Deleuze's concept of individuation has always fascinated me and I want to learn more.

Good to hear from you again, Yusef. Let your posts be more plentiful ;-)

Orla Schantz

7:55 PM  
Anonymous Yusef said...

Good to hear again from you too, Orla.

I always appreciate your input. The phrase " a pragmatics of the multiple" is one I have taken from Deleuze's book entitled, " Foucault"; Deleuze says something to the effect that Foucault's entire philosophical project may be summarized as a " pragmatics of the multiple." My theory is that this "pragmatics of the multiple" is the revolution in thinking which is yet to happen -- a revolution which will revolutionize "revolution."

I want to return to developing the idea of an Enlightenment Haeccity which I commented briefly upon some time ago. I remember being intrigued by your take on it - you understand haeccity as " contingency." For me, the word means something much closer to "individuation" - but this doesn't mean that I thought you were wrong. I've actually seen quite a variety of different interpretations of this concept, "haeccity"; I want to explore them.

I've got a feeling I am going to be on the one post per week regimen for some time to come. Maybe Dr. Spinoza will pitch in a few more. Would you be interested in posting here? Best wishes to you.

11:34 PM  
Anonymous Anonymous said...

Thanks for your comment, Yusef.

Lets' see: In your post you end by saying you want to concentrate on "autonomy", and in your reply to me you want to explore haeccities. They are of course linked, but let's get a handle on Deleuze's term "haeccity".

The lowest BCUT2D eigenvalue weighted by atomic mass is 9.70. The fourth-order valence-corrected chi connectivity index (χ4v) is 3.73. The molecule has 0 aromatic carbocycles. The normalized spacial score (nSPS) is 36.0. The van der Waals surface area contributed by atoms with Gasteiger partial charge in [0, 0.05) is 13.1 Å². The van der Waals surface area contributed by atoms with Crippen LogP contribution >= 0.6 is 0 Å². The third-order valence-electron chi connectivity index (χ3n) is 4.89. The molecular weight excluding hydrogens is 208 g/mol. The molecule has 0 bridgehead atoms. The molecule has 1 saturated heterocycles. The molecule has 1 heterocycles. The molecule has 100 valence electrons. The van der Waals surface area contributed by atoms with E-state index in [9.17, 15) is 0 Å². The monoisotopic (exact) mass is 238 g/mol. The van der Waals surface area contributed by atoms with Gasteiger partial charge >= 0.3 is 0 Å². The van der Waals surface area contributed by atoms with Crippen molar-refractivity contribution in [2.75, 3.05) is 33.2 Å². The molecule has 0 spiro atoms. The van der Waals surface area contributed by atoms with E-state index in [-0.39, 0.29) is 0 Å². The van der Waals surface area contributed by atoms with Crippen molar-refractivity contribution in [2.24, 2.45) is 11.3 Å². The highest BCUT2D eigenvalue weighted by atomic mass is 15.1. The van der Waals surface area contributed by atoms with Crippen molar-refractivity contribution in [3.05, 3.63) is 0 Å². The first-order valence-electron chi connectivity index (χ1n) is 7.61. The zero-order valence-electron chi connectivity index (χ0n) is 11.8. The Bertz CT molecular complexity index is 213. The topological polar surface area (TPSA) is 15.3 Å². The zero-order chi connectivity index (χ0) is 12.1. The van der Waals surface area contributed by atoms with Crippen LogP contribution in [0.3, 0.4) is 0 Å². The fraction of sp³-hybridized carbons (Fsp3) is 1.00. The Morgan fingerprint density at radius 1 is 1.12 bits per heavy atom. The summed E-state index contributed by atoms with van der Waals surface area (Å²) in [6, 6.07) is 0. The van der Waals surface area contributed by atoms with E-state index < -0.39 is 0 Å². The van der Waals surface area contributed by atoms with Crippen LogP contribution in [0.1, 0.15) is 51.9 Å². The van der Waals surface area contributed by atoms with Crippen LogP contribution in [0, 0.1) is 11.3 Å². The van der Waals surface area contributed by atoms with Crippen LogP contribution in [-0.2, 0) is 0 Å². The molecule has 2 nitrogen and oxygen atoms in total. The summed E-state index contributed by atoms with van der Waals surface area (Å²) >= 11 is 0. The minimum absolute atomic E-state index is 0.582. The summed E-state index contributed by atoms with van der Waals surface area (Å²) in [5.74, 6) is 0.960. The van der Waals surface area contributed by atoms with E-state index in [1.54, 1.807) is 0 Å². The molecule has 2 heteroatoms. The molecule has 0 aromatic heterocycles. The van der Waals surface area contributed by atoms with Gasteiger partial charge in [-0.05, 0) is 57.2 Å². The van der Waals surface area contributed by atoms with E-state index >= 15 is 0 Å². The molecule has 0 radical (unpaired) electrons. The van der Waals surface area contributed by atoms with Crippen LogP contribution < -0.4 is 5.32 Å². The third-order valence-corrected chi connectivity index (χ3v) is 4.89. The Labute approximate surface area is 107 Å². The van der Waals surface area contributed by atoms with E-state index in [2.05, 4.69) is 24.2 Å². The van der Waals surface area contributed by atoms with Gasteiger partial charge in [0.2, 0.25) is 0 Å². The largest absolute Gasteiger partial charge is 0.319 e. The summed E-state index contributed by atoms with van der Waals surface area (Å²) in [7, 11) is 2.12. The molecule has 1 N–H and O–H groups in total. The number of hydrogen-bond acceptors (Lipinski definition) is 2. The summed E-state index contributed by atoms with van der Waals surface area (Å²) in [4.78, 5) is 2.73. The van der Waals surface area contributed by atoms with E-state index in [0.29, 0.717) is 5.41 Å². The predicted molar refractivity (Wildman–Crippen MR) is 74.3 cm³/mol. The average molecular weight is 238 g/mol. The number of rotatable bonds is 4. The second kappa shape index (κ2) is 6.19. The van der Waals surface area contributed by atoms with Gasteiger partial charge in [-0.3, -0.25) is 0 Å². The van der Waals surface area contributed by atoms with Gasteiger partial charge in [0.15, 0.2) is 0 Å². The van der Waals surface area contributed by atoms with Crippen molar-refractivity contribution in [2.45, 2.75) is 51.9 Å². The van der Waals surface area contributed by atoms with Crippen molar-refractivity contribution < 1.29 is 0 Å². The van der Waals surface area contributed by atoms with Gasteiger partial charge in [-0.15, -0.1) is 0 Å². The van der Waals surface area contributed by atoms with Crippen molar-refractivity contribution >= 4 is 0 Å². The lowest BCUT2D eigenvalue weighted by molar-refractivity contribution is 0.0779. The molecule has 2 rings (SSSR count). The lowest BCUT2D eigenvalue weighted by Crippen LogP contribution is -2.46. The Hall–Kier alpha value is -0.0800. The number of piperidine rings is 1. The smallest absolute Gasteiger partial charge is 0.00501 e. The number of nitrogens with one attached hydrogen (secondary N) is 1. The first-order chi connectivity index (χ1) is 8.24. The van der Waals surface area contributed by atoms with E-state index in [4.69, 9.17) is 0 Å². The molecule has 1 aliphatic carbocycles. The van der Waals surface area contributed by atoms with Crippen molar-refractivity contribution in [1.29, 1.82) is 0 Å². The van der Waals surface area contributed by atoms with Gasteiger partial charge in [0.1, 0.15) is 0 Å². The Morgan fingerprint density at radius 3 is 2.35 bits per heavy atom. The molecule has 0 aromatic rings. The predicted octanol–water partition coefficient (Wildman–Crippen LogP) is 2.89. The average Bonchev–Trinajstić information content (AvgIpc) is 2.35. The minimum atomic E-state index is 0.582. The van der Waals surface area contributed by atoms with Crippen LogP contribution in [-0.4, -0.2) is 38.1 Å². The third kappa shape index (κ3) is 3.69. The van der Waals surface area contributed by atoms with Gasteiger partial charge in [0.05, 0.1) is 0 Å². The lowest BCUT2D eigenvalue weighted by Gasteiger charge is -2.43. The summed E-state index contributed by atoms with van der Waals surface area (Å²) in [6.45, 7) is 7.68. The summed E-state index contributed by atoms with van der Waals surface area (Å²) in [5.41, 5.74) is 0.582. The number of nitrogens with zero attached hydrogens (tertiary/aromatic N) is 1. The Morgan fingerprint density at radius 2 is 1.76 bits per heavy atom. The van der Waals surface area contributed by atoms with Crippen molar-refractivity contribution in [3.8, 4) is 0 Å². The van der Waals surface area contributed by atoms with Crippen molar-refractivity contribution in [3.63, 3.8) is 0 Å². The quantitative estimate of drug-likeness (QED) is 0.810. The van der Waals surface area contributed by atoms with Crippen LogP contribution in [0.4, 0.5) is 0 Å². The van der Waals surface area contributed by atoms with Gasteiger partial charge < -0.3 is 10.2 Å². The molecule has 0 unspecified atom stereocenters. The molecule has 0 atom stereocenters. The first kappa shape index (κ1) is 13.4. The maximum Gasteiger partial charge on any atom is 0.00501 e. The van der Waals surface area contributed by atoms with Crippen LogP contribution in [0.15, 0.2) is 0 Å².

It's true that I previously defined it as "contingency". But as you point out, this is a misunderstanding. First, haeccities consist entirely of movement and rest (longitude) between non-formed molecules and particles. Second, they have the capacity to affect and be affected (latitude)

In A Thousand Plateaus 10: "1730: Becoming-Intense, Becoming-Animal..." there is a great passage where D&G define the concept. I'm reading the Danish translation, so I can't give you a page reference, but it is about 35 pages into the chapter in a section called The Memory of A Haeccity

(Roughly translated): "There is a way of individuating which is very different from the way that is characteristic of a person, a subject, a thing or a substance. For that we will reserve the word haeccity. A season, a winter, a summer, an hour or a date each have a complete individuality that lacks nothing, but it is not the same individuality as the one characterizing a thing or a subject."

D&G then go on with really great examples from literature, from Charlotte Brontë, Fernando Garcia Lorca, Ray Bradbury, to Virginia Woolf.

Then they write, "One should really avoid an all too simple reconciliation which pretends that on the one hand there are molded subjects of a type like "things" or "persons" and on the other spatio-temporal coordinates of the type "haeccities". You will never give the haeccities anything without first having grasped that you yourself are haeccities and nothing else.

And later:

"A haeccity has neither beginning nor end, neither an origin nor a destination; it's always in the middle. It does not consist of points, but of lines. It is a rhizome."

NOW we are getting warmer, Yusef. And let's then stick to this (and ONLY this!) in our further exploration of the question: Is the Enlightenment a haeccity?

Would I be interesting in posting on your blog? Sure. I hope I'm up to it. But you can post this. I guess I will need a password or something. Mail me at